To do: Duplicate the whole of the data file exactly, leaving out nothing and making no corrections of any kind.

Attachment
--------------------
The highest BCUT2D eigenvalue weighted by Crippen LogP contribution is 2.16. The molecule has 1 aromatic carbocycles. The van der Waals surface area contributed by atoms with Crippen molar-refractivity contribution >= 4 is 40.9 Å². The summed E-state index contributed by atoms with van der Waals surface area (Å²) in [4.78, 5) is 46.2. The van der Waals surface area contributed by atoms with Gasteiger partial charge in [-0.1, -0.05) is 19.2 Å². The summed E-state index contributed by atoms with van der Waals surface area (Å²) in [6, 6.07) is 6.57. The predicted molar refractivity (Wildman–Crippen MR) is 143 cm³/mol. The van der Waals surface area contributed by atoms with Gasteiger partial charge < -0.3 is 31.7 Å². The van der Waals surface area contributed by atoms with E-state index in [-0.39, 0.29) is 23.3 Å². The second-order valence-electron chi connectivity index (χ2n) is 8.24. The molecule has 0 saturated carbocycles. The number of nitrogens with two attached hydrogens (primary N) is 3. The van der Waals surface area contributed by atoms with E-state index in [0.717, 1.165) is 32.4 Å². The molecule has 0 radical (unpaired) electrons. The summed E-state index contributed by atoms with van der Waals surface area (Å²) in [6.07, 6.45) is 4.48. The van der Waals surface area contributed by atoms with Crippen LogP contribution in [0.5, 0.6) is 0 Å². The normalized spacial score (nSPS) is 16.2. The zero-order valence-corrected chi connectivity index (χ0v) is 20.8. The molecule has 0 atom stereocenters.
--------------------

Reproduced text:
The highest BCUT2D eigenvalue weighted by Crippen LogP contribution is 2.16. The molecule has 1 aromatic carbocycles. The van der Waals surface area contributed by atoms with Crippen molar-refractivity contribution >= 4 is 40.9 Å². The summed E-state index contributed by atoms with van der Waals surface area (Å²) in [4.78, 5) is 46.2. The van der Waals surface area contributed by atoms with Gasteiger partial charge in [-0.1, -0.05) is 19.2 Å². The summed E-state index contributed by atoms with van der Waals surface area (Å²) in [6, 6.07) is 6.57. The predicted molar refractivity (Wildman–Crippen MR) is 143 cm³/mol. The van der Waals surface area contributed by atoms with Gasteiger partial charge < -0.3 is 31.7 Å². The van der Waals surface area contributed by atoms with E-state index in [-0.39, 0.29) is 23.3 Å². The second-order valence-electron chi connectivity index (χ2n) is 8.24. The molecule has 0 saturated carbocycles. The number of nitrogens with two attached hydrogens (primary N) is 3. The van der Waals surface area contributed by atoms with E-state index in [0.717, 1.165) is 32.4 Å². The molecule has 0 radical (unpaired) electrons. The summed E-state index contributed by atoms with van der Waals surface area (Å²) in [6.07, 6.45) is 4.48. The van der Waals surface area contributed by atoms with Crippen LogP contribution in [0.5, 0.6) is 0 Å². The normalized spacial score (nSPS) is 16.2. The zero-order valence-corrected chi connectivity index (χ0v) is 20.8. The molecule has 0 atom stereocenters.